Lack of professionalism is an ill that cannot be explained away by the nation's underdevelopment. It is unfortunate that the private sector is failing to make use of the opportunities that exist, writes Ambessaw Assegued (

The contrast between what boils outside the trimmed walls of a medical clinic compound in Cherkos and the clean, swept and manicured landscape inside is a jolt of reality that is hard to shake. Inside the gates, a whiff of sage flower scent begins to soothe the nose of a patient that is perennially assaulted by the bucolic smell  of what simmers night and day in this botched up metropolitan.

The clinic sits at the end of a short driveway; a brightly-lit structure built more like a bungalow than a villa. Unlike the typical clinics one finds throughout the city, there are no unsightly dirty canvas contraptions, rotted cardboards and rusted corrugated metal barriers leaning about the premise; nor an unkempt waiting rooms fitted with broken furniture. No piles of plastic trash or any sign of cracked and battered windows held together with pieces of tapes.

This is a modern clinic as any found in the Western world. At the front desk, smartly furnished and polished, a patient is greeted by staff and nurses attired in proper shoes and uniforms one expects in a contemporary clinic. Gone are slippers worn with socks, the ill-fitting rubber gloves slipped on one hand and the clattered rooms with dusty cabinets and files strewn about the room.

Here, the attending European doctor stands in the middle of a spotless examination room and greets his patient warmly. He engages the man as if they have infinite time together, asks all the right questions, writes everything down on his pad and conducts the examination on a sanitary examining bed as is customary in any modern clinic.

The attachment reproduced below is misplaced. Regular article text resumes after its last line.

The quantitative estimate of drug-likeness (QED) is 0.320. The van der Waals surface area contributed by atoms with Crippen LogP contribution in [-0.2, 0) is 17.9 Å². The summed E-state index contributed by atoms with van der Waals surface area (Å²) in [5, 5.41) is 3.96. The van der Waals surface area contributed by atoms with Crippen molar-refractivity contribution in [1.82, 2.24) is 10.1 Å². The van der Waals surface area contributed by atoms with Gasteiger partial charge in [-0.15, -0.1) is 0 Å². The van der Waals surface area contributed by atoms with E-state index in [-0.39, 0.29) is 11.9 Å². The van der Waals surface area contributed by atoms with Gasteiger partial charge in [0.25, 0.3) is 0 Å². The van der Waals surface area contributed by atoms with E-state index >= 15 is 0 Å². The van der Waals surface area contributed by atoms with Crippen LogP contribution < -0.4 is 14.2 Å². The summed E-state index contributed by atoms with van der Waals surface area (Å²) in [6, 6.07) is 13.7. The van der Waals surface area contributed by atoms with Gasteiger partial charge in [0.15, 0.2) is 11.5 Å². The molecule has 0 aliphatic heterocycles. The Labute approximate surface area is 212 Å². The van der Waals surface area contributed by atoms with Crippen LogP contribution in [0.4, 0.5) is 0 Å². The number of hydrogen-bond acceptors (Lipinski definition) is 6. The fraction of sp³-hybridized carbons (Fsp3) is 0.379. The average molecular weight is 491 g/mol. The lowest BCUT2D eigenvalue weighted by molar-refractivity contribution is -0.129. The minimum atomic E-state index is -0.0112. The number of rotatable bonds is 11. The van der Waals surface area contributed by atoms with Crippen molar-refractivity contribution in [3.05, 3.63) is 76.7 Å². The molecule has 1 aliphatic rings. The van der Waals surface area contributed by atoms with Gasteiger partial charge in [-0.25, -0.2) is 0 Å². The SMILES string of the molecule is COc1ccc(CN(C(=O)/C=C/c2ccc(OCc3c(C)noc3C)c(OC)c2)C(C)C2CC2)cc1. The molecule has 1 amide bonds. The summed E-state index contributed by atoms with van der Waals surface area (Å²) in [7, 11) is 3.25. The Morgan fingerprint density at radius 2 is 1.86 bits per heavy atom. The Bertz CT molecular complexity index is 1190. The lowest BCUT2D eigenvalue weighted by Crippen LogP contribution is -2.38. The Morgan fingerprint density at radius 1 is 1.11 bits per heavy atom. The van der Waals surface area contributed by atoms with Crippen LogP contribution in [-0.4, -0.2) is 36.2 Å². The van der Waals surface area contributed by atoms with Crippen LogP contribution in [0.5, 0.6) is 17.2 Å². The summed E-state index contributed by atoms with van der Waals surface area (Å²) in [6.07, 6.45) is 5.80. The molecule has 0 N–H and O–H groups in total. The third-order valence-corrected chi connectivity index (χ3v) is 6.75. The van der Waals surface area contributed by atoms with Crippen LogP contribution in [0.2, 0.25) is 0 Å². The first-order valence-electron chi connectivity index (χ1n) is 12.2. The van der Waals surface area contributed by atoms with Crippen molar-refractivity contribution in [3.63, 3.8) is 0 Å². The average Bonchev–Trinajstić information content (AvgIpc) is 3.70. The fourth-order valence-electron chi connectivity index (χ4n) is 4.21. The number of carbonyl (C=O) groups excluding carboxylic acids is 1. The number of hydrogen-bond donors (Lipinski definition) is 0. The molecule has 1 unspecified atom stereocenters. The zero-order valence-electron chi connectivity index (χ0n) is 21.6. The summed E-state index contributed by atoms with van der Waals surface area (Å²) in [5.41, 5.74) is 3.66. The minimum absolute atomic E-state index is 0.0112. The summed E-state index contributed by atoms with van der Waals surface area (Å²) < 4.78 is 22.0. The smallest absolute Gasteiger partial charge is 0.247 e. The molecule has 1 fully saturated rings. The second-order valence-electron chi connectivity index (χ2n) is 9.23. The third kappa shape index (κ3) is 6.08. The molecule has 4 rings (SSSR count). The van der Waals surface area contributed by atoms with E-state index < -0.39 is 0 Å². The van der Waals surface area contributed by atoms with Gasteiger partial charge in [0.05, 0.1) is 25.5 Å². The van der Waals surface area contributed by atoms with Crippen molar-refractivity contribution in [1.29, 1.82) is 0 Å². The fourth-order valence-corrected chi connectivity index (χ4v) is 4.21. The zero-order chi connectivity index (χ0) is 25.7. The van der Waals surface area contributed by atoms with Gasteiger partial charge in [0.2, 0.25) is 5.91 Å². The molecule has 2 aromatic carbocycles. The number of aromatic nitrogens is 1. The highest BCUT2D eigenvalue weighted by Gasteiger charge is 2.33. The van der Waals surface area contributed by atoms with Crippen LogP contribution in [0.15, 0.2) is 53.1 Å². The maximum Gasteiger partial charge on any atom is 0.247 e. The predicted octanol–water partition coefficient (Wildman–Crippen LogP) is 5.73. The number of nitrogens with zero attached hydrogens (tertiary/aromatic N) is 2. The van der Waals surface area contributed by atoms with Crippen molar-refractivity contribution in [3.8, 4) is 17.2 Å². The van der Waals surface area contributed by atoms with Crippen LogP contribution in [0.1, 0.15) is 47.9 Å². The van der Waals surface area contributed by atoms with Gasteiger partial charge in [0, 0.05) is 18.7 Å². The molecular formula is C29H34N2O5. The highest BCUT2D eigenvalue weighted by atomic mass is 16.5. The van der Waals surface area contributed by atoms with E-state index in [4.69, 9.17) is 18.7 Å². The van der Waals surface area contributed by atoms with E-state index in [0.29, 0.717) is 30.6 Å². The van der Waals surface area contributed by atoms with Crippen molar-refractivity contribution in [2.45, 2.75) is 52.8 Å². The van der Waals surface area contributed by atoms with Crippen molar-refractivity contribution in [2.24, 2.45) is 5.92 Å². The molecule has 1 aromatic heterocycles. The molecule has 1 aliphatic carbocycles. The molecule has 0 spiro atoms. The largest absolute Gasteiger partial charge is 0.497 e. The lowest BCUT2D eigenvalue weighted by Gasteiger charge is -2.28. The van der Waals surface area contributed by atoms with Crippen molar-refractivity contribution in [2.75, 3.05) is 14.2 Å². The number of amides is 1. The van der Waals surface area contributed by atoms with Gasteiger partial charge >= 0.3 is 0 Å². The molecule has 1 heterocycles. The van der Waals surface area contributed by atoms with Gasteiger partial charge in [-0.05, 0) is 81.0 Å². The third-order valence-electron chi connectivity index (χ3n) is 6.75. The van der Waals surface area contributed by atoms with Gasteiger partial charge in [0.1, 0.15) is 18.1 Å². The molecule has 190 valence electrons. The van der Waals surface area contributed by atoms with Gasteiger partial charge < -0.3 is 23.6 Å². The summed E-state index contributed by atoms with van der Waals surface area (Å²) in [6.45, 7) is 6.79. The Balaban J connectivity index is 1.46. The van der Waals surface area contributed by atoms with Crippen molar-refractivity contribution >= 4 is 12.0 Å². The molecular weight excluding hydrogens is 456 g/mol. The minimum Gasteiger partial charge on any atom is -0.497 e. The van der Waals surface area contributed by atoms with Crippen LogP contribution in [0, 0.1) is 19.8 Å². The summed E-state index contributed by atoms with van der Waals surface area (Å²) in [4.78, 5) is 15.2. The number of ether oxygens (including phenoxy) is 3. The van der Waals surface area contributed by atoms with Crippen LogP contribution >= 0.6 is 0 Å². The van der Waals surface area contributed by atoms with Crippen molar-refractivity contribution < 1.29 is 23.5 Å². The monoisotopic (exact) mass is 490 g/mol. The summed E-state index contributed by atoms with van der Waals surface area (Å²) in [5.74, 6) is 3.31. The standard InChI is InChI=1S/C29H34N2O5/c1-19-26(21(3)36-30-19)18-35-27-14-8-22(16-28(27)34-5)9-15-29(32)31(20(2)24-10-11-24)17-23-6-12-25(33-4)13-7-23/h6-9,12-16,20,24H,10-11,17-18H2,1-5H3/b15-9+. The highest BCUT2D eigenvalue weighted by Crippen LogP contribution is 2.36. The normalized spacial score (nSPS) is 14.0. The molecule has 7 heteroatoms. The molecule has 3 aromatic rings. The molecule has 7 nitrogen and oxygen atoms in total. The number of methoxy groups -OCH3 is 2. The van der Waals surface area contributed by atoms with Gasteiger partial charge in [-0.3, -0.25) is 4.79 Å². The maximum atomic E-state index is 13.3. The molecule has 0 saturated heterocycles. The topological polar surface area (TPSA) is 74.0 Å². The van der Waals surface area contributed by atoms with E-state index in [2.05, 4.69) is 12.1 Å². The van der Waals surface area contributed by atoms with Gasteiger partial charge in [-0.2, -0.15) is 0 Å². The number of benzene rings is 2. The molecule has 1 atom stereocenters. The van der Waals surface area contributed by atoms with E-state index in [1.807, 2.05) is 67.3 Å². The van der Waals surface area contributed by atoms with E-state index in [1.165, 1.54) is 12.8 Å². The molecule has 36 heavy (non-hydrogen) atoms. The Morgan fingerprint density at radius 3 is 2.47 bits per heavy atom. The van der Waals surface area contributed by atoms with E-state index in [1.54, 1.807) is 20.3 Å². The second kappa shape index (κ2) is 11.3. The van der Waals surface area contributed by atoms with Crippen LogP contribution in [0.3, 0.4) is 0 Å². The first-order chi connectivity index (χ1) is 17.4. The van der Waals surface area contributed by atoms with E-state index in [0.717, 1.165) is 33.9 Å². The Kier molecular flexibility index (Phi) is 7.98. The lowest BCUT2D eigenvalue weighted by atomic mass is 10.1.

Not like a clinic run by a local doctor who the patient saw previously. This physician is uncommunicative, superior and unapproachable. He sits stiffly behind a desk wearing a stuffy white coat and invites the man to a rickety chair next to him. Although the examining bed was there, albeit disheveled and with glaring evidence of disrepair and misuse, the client is asked to remove his shirt from where he sits.

Out comes the stethoscope and is pressed against the chest and sides. Then the man is told to scoot over in his chair to have the doctor listen to his back. The abdomen is fingered twice or thrice, and the physician examines the eyes, ears and skin from his distant perch at a quick glance. The examination over, the man is dispatched with a prescription note nary a useful discussion of what might ail him.

In the modern clinic, the European doctor discusses the concerns, outlines the processes and lists the tests that should be conducted. The experience bespeaks of confidence, safety and care that belies the relationship between the clinic and its clients.

The ever-nagging question is if it is possible to run a medical clinic in Cherkos on par with standards met in Zurich or Lausanne, why has that standard eluded a local doctor who operates in the same field?